The Long Term Gain
EVERYONE likes to see their investments grow but you need the right mindset to ensure a successful strategy. Occasionally I still come across people who focus on the short-term aspects of investing, and by that I mean they’ll maybe have another investment that is structured to do something completely different.
As a result, they’ll often make a comparison with a portfolio that has another objective.
An example of this might be if you’ve bought a direct ISA in the past that’s 100% equities which, when the market is booming, is performing extremely well. The investor then looks at their other investments and asks why all their other money isn’t doing as well.
The simple answer is that is it’s not invested in the same way because it’s not designed to achieve the same return. It is designed to produce a return that the client needs in order to meet their financial objectives for the future and consequently has less risk associated with it.
So you might take a different risk on a pension than you would with a short term ISA holding depending on your circumstances. A long term growth strategy is not designed to be invested in a way that produces short term gains.
What we are trying to do is make sure that the returns from your pension, rather than climbing violently and ebbing violently in value, follow a much gentler Journey, or, more importantly, as gentle as it needs to be to meet your objectives. But sometimes it’s difficult for people to see beyond the near term. Here’s an analogy:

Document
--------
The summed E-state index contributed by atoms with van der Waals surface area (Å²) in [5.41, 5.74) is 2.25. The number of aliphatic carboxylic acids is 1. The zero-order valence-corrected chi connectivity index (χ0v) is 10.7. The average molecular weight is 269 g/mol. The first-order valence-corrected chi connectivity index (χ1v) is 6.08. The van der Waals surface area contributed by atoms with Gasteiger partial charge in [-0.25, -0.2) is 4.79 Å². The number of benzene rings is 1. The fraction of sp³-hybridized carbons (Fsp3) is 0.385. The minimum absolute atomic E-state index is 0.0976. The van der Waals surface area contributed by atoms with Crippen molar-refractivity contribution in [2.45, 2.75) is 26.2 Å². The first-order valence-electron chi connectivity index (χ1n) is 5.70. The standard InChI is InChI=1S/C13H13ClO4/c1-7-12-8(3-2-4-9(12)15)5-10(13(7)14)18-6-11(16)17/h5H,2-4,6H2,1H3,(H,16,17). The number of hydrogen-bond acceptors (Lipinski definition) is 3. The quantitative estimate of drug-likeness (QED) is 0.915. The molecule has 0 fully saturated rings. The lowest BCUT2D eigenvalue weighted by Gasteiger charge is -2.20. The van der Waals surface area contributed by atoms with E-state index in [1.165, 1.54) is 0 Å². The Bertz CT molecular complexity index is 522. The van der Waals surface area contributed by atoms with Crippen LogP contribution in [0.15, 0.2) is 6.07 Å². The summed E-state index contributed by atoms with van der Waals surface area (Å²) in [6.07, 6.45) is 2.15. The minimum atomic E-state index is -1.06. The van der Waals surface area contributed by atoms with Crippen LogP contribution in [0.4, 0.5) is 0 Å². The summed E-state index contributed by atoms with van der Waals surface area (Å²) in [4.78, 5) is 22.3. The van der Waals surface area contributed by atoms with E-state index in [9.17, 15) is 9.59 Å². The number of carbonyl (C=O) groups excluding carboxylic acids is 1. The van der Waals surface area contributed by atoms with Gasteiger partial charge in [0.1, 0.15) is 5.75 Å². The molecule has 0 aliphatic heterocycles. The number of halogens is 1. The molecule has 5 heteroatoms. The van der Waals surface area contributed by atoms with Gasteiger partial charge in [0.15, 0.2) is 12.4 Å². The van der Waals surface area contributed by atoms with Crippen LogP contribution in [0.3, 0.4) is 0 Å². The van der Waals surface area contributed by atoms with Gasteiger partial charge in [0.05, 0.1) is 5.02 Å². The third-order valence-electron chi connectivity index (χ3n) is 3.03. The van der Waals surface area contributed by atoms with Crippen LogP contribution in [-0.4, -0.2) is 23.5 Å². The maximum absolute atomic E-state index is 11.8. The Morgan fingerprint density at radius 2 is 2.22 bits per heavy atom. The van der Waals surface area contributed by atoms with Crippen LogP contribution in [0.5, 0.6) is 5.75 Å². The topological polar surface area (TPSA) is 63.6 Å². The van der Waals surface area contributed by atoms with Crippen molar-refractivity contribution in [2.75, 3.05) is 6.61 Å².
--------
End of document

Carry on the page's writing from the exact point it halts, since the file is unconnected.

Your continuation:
Imagine that you’re standing on a beach on a windy day. You’ll notice the waves are pretty big and violent when they’re lashing up against your knees or up around your waist but you go up 20ft and it looks altogether calmer and if you look into the distance it looks pretty flat. So it’s really all about perspective.
It’s a matter of understanding that with different investments you sometimes have different needs and it’s a fact that most people miss out on the return they deserve by swapping and changing their investments too much.
They react to events and as a result they lose market bounce back by selling when things have fallen. Or alternatively they try to second guess the market and do something differently.
Each time they change there is a friction which creates costs on their portfolio. Changing from provider X to provider Y or from fund A to fund B brings in a cost which drags on returns.
This friction and drag, even from simply a cost perspective, reduces the returns on your portfolio.
Secondly, there’s the loss that’s incurred by people who are not able to stay in their seat and stay the course. An investment strategy only works if you keep a level head and don’t overreact.
If you’re at all concerned about things speak to your adviser and he or she will say the same that I’m saying.
Short-term fluctuations are inevitable but, provided you’re patient, long-term gains are pretty much inevitable as well.
For example, there aren’t many
10, 15 or 20 year periods where cash will have outperformed shares. The longer you’re able to stay invested and maintain the status quo and be patient the more likely you are to get the return you deserve by committing your money to the capital markets and investing in shares and bonds.
Take time and your portfolio can built up to even higher levels